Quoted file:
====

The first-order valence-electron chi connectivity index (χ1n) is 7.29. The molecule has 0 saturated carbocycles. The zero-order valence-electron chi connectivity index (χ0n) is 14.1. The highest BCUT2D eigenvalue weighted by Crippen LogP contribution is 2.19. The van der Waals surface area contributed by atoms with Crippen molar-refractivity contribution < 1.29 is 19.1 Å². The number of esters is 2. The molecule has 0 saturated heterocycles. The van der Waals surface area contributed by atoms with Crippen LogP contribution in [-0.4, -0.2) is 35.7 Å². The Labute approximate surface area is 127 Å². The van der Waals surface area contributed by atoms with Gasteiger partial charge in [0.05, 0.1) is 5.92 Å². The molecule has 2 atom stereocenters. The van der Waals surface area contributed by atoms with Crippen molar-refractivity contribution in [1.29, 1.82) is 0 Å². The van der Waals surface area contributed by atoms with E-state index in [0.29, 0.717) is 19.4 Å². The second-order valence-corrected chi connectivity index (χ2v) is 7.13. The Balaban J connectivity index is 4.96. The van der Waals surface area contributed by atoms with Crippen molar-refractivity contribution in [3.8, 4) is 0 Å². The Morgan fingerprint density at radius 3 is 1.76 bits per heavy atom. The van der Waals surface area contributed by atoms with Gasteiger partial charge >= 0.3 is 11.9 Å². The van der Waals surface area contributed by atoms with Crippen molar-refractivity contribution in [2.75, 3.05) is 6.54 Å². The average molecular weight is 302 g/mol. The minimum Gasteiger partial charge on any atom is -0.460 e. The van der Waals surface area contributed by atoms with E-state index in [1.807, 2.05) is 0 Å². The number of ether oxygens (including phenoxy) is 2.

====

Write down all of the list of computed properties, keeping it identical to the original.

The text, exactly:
The first-order valence-electron chi connectivity index (χ1n) is 7.29. The molecule has 0 saturated carbocycles. The zero-order valence-electron chi connectivity index (χ0n) is 14.1. The highest BCUT2D eigenvalue weighted by Crippen LogP contribution is 2.19. The van der Waals surface area contributed by atoms with Crippen molar-refractivity contribution < 1.29 is 19.1 Å². The number of esters is 2. The molecule has 0 saturated heterocycles. The van der Waals surface area contributed by atoms with Crippen LogP contribution in [-0.4, -0.2) is 35.7 Å². The Labute approximate surface area is 127 Å². The van der Waals surface area contributed by atoms with Gasteiger partial charge in [0.05, 0.1) is 5.92 Å². The molecule has 2 atom stereocenters. The van der Waals surface area contributed by atoms with Crippen molar-refractivity contribution in [1.29, 1.82) is 0 Å². The van der Waals surface area contributed by atoms with E-state index in [0.29, 0.717) is 19.4 Å². The second-order valence-corrected chi connectivity index (χ2v) is 7.13. The Balaban J connectivity index is 4.96. The van der Waals surface area contributed by atoms with Crippen molar-refractivity contribution in [3.8, 4) is 0 Å². The Morgan fingerprint density at radius 3 is 1.76 bits per heavy atom. The van der Waals surface area contributed by atoms with Gasteiger partial charge >= 0.3 is 11.9 Å². The van der Waals surface area contributed by atoms with Crippen molar-refractivity contribution in [2.75, 3.05) is 6.54 Å². The average molecular weight is 302 g/mol. The minimum Gasteiger partial charge on any atom is -0.460 e. The van der Waals surface area contributed by atoms with E-state index in [1.807, 2.05) is 0 Å². The number of ether oxygens (including phenoxy) is 2.